JUNE 2014 $5.95 Canada $6.95



JUNE 2014 $5.95 Canada $6.95
JUNE 2014
Canada $6.95
The International Journal of Motion Imaging
On Our Cover: An iconic monster goes on the rampage in Godzilla, shot by
Seamus McGarvey, ASC, BSC. (Image courtesy of Warner Bros.)
King of the Monsters
Seamus McGarvey, ASC, BSC follows giant footsteps
for Godzilla
Spinning a Wider Web
Dan Mindel, ASC, BSC shoots anamorphic on
The Amazing Spider-Man 2
Liberty’s Injustice
Darius Khondji, ASC, AFC crafts period mood for
The Immigrant
Refined Savagery
James Hawkinson exposes dark deeds for
TV series Hannibal
Editor’s Note
President’s Desk
Short Takes: Random Stop
Production Slate: Million Dollar Arm • Blended
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ASC Close-Up: James Chressanthis
Short Takes
A First-Person Tragedy
By Scott Pelzel
With the ever-changing world of digital cinematography
offering filmmakers a greater variety of tools, choosing the right ones
for a project can be a time-intensive but exciting process. That was
the case on the short film Random Stop, which served as an MFA
thesis for both directing student Benjamin Arfmann and cinematography student Justin Perkinson at the University of California-Los
Based on real events that occurred in 1998, the film depicts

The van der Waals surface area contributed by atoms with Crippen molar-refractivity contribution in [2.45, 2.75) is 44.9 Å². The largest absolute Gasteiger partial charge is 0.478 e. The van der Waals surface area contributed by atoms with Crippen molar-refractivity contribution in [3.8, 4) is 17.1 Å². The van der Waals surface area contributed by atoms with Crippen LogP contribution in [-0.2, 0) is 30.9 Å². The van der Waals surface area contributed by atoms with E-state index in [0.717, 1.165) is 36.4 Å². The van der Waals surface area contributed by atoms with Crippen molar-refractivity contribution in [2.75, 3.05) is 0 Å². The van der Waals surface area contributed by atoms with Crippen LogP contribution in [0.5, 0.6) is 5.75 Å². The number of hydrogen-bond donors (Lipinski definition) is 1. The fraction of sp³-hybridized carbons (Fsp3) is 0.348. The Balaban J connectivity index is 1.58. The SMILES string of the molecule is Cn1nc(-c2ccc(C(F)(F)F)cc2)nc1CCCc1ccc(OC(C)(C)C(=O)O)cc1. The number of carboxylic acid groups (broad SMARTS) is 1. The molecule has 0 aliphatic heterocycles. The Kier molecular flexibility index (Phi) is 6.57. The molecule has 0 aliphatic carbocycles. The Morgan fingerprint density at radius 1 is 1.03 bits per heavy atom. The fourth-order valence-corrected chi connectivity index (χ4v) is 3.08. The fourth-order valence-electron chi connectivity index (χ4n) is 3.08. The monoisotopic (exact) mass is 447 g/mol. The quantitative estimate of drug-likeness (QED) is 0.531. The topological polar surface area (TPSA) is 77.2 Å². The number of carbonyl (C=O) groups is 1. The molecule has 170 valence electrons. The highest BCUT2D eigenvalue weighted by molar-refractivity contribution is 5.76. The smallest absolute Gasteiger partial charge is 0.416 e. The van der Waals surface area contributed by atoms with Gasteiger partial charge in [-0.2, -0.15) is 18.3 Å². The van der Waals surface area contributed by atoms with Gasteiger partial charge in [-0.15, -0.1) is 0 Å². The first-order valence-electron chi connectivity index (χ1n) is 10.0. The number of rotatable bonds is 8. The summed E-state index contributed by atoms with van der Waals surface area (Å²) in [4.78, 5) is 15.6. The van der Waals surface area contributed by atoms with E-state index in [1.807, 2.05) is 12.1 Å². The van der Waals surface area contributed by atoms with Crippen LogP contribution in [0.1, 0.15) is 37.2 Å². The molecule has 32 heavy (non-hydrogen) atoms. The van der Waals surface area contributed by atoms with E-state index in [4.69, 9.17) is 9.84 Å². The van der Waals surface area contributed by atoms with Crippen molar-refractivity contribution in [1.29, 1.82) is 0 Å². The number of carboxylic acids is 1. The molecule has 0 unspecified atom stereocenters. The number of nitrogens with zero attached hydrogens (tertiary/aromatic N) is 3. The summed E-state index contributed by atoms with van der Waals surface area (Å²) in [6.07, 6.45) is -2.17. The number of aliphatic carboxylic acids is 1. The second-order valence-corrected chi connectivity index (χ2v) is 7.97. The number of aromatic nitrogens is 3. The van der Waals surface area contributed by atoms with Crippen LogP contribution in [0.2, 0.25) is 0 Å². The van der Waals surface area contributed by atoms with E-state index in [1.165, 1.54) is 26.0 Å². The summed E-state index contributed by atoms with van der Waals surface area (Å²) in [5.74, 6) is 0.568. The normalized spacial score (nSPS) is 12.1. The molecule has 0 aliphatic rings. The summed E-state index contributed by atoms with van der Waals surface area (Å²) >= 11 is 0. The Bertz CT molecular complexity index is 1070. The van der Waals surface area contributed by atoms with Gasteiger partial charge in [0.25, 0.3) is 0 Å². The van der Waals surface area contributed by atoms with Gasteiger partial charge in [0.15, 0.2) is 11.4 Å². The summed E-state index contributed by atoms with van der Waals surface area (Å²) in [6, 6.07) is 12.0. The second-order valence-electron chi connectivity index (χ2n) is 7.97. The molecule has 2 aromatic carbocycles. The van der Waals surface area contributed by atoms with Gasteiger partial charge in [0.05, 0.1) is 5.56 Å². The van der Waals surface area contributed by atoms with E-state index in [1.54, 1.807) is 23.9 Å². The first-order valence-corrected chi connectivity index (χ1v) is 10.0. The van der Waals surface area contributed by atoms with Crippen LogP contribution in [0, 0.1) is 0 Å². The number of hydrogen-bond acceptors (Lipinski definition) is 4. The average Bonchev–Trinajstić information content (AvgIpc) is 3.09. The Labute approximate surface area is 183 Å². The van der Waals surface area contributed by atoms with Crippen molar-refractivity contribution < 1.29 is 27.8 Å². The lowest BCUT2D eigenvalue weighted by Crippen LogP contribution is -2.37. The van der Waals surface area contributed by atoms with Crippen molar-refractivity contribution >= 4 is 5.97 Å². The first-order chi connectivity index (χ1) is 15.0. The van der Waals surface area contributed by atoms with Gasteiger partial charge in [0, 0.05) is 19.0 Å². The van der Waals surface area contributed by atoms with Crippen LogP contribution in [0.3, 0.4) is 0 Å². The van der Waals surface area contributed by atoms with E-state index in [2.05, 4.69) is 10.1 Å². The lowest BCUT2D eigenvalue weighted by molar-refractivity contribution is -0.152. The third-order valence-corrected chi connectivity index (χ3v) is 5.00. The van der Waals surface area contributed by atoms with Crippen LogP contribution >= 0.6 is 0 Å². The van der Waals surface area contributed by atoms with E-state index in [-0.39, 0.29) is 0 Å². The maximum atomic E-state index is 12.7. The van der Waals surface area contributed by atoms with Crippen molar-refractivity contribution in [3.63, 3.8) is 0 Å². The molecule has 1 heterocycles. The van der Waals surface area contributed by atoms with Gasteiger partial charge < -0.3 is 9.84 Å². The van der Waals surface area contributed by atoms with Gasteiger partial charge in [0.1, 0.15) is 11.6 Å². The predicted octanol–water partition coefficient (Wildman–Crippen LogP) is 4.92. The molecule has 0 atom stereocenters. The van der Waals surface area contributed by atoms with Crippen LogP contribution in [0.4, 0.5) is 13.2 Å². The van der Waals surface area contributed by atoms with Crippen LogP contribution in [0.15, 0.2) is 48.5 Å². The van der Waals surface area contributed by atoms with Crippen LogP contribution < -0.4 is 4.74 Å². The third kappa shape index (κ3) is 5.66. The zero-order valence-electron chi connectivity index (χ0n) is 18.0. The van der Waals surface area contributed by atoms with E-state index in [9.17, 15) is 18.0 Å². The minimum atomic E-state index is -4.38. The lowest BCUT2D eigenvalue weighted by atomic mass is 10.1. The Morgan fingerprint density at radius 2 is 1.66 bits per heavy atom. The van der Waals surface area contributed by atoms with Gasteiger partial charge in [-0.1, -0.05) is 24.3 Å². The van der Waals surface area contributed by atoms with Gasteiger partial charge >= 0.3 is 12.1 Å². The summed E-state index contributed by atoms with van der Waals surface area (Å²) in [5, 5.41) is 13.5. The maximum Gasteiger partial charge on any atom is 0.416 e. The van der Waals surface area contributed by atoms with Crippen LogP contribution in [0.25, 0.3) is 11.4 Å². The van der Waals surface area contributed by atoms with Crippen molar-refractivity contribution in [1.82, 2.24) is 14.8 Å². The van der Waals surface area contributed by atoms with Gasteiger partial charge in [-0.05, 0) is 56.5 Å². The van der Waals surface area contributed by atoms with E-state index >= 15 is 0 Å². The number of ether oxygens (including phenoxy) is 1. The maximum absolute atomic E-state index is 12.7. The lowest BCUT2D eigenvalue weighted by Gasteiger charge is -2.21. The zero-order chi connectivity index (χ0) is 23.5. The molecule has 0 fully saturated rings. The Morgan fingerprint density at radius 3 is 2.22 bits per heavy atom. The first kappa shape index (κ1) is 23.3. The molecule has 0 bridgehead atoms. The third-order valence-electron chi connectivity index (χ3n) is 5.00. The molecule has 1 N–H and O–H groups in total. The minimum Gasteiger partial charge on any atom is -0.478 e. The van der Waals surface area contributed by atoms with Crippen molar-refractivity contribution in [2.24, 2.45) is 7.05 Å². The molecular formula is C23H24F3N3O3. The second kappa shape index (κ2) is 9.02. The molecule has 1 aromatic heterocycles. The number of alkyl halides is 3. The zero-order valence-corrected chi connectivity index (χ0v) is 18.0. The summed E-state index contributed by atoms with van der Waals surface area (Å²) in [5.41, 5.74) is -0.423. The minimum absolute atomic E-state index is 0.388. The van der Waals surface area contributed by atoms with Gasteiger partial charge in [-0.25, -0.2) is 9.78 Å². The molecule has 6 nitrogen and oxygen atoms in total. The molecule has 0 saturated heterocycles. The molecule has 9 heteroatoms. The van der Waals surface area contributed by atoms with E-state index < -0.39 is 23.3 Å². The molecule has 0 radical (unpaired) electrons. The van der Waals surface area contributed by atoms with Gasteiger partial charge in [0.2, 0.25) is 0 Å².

the shooting death of a Georgia sheriff’s deputy, Kyle Dinkheller
(Geoffrey Kennedy), by a disturbed Vietnam veteran, Andrew Brannan (Brian Krause), after a routine traffic stop. Inspired by the cinematography in the 2012 indie End of Watch, and by real footage of
Dinkheller’s death that was captured by the dashboard camera in his
squad car, the filmmakers wanted to capture the events entirely from
the deputy’s point of view in real time. “Designing and shooting a
seven-minute real-time event involving a high-speed chase, live
gunfire and a variety of special effects, all told through a first-person
POV, proved tremendously difficult, but ultimately hugely rewarding,” says Perkinson.
Finding the right tools for the job was a journey that began
at the 2013 NAB Show. Perkinson recounts, “The challenge was
finding a cinema-quality camera that was lightweight and mobile
enough to literally wear. We also needed a cinematic lens option,